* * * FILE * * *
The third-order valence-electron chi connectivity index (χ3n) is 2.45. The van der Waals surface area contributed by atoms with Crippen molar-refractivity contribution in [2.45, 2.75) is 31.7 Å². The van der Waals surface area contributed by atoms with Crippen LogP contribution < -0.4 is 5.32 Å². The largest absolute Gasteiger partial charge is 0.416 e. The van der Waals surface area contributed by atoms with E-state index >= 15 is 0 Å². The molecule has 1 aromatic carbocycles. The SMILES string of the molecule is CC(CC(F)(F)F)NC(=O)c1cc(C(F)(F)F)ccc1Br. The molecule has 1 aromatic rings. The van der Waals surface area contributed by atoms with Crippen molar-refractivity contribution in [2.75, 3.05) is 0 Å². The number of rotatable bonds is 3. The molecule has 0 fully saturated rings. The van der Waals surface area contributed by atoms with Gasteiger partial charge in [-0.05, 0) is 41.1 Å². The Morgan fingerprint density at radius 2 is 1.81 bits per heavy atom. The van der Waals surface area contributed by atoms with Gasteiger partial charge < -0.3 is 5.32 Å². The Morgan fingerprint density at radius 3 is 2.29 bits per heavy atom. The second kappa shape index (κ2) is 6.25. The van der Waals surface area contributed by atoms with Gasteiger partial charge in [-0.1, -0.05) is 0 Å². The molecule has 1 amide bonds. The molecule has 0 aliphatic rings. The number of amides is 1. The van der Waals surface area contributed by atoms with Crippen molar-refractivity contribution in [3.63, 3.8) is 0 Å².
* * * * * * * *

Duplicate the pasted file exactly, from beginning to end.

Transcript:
The third-order valence-electron chi connectivity index (χ3n) is 2.45. The van der Waals surface area contributed by atoms with Crippen molar-refractivity contribution in [2.45, 2.75) is 31.7 Å². The van der Waals surface area contributed by atoms with Crippen LogP contribution < -0.4 is 5.32 Å². The largest absolute Gasteiger partial charge is 0.416 e. The van der Waals surface area contributed by atoms with E-state index >= 15 is 0 Å². The molecule has 1 aromatic carbocycles. The SMILES string of the molecule is CC(CC(F)(F)F)NC(=O)c1cc(C(F)(F)F)ccc1Br. The molecule has 1 aromatic rings. The van der Waals surface area contributed by atoms with Crippen molar-refractivity contribution in [2.75, 3.05) is 0 Å². The number of rotatable bonds is 3. The molecule has 0 fully saturated rings. The van der Waals surface area contributed by atoms with Gasteiger partial charge in [-0.05, 0) is 41.1 Å². The Morgan fingerprint density at radius 2 is 1.81 bits per heavy atom. The van der Waals surface area contributed by atoms with Gasteiger partial charge < -0.3 is 5.32 Å². The Morgan fingerprint density at radius 3 is 2.29 bits per heavy atom. The second kappa shape index (κ2) is 6.25. The van der Waals surface area contributed by atoms with Gasteiger partial charge in [-0.1, -0.05) is 0 Å². The molecule has 1 amide bonds. The molecule has 0 aliphatic rings. The number of amides is 1. The van der Waals surface area contributed by atoms with Crippen molar-refractivity contribution in [3.63, 3.8) is 0 Å².